A Set of Core Values Is What Makes Company Culture a Real Thing
When your team has shared values you worry less about them leaving for more money somewhere else.
This article is included in Entrepreneur Voices on Company Culture, a new book containing insights from more than 20 contributors, entrepreneurs, and thought leaders.
Everyone wants to work for a company they believe in. We’ve all heard tales of startups trading a paycheck for shares in an effort to scoop up the best talent. Some companies have captured great employees for peanuts simply because they have something for people to believe in.
Even though many of these companies have some innovation poised to change their industries, they are almost always coupled with a culture that people want to be a part of. And by culture, I’m talking the emotional draw and support one feels when working for a company.
Unfortunately, there seems to be an epidemic in the business world that is swooping in and telling CEOs and founders that their employees will be happy and productive if they fill their walls with posters of inspirational quotes poised over a crew team and fill the office with a few healthy snacks and massage chairs. If you want a company culture that draws and keeps the best employees, you have to start with your core values.
We are living in a world where people are no longer impressed by the cereal bar and spiral slide to the breakroom. Employees of today want to be inspired. They need to trust the brand they are handing their talent, time and effort over to.
Words and phrases like integrity, people first and passion are used by everyone -- or at least should be. These words won’t set you apart. Skim any of the hiring company profiles on CareerBuilder or Monster.com, and you’ll see hundreds of businesses thrown into a big bucket of companies with no brand, values or story -- just a job listing from a company that knows the right buzz words.
So what are core values, really?
Core values tell stories. By definition, core values are the guiding principles that dictate behavior and action. Values are things that you can tell specific stories about. Stories of when a colleague did something amazing for a customer or a teammate. If you can’t tell a story about something you’ve listed, it’s not a real value.
Where do you start?
If you are an established company, you have an advantage. Sure, your framed core values plaque is probably due for a good dusting, but as a functioning company with employees and customers, you have stories to draw from.
The first step is dusting off the plaque and really evaluating what you’ve narrowed your values down to. Do they speak to the services your company provides? Do they evoke an emotion that is specific to your company and what you do on a daily basis? There are plenty of examples to draw from. The biggest thing you can do is to get your team involved. By asking your employees or managers what they think the core values really are, you’ll get priceless insight and some real life examples.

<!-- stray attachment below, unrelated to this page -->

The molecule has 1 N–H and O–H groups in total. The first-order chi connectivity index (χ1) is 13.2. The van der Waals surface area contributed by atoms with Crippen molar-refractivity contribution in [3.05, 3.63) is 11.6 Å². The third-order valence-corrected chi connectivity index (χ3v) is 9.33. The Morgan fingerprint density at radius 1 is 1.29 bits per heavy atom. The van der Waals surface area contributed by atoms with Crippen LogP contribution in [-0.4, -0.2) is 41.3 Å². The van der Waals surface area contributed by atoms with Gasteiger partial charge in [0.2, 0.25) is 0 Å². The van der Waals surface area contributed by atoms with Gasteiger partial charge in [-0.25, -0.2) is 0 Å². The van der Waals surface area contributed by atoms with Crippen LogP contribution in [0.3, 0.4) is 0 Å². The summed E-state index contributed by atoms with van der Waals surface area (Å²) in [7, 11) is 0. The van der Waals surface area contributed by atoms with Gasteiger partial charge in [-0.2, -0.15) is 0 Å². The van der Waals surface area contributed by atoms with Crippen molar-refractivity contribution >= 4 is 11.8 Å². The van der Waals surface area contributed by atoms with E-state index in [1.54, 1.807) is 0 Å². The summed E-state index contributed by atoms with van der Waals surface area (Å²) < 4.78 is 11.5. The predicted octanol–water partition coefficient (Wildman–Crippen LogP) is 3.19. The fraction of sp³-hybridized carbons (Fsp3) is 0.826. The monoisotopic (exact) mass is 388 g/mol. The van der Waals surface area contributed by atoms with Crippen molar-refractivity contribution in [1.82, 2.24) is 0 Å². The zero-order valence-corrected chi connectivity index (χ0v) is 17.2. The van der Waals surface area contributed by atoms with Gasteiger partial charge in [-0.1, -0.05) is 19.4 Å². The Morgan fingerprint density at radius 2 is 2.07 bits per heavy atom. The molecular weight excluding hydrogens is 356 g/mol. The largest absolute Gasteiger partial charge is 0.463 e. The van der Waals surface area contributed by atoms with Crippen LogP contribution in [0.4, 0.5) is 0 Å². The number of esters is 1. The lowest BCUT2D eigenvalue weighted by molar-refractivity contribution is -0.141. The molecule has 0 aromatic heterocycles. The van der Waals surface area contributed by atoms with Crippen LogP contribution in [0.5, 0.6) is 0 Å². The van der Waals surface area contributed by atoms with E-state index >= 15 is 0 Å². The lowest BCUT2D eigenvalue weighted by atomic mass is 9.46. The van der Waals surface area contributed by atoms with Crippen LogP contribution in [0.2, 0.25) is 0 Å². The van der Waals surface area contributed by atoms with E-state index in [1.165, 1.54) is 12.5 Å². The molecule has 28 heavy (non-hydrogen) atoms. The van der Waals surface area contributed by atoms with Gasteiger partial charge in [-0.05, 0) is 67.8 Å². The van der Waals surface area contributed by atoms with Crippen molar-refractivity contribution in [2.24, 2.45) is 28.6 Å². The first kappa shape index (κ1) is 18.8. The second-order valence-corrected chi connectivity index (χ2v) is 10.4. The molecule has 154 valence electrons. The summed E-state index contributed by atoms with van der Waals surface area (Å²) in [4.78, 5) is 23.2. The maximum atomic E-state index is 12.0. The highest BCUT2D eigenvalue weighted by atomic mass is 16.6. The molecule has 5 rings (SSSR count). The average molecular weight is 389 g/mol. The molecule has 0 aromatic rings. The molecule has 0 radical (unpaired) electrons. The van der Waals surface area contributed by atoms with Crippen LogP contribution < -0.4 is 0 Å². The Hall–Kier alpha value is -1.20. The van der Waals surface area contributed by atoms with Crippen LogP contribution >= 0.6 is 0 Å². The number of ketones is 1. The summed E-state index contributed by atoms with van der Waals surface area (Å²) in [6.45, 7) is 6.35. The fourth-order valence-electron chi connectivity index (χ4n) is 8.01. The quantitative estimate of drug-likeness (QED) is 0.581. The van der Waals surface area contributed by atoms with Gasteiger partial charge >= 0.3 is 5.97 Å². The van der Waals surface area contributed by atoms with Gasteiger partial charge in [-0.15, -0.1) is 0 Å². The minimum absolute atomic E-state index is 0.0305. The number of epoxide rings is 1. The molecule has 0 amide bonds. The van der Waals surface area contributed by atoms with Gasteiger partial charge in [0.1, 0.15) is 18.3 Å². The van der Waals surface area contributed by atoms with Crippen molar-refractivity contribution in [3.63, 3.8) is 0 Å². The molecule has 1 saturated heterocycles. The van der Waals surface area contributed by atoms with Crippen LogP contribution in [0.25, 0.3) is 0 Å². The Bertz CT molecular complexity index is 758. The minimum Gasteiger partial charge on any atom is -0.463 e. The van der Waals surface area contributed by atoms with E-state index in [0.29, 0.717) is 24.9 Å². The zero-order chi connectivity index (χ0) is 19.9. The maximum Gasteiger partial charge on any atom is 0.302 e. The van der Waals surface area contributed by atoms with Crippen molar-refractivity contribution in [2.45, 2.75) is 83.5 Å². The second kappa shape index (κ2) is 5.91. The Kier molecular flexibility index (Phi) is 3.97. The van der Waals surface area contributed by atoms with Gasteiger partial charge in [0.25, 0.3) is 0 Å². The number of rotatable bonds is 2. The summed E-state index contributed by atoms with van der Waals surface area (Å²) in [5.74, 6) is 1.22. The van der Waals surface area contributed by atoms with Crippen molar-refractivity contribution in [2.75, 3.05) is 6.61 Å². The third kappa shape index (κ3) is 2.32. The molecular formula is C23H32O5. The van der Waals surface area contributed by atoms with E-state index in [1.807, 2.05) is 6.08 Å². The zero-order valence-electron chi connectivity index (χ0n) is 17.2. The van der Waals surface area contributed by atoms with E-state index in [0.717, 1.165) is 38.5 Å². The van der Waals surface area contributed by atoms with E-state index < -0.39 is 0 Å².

Once you evaluated and/or chosen your values, imagine yourself in an interview. If a potential employee were to ask you what one of the company’s values meant, could you draw from a real life experience from you or your team? Be unique and let your core values tell your story. On the flip side, your core values should help you make decisions on hiring and firing. Many of today’s most admired companies hire for culture first and skill second.
What if your business is in its early stages?
As a younger company, you may only have a co-founder and a dream. This means you have the perfect opportunity to create an outline for the stories you want to tell. By creating meaningful core values, new employees will be able to make better decisions if they know to align their daily activities with the core values.
If communicated properly, your team will know how to respond to tough customers, treat fellow teammates and even start a path to career growth -- all based on the foundation that you’ve built for them. Regardless of the size of the company, as a leader, be sure to commend people publicly when they demonstrate a value, and (maybe not publicly) tell them when they haven’t.
Core values carry a lot of weight, but unfortunately, often go overlooked after the first 30 days of employment. When embraced properly, core values become part of your day-to-day activities within your company’s walls and beyond. They are a compass for performance and the stories you tell when asked about your business. Make them matter.
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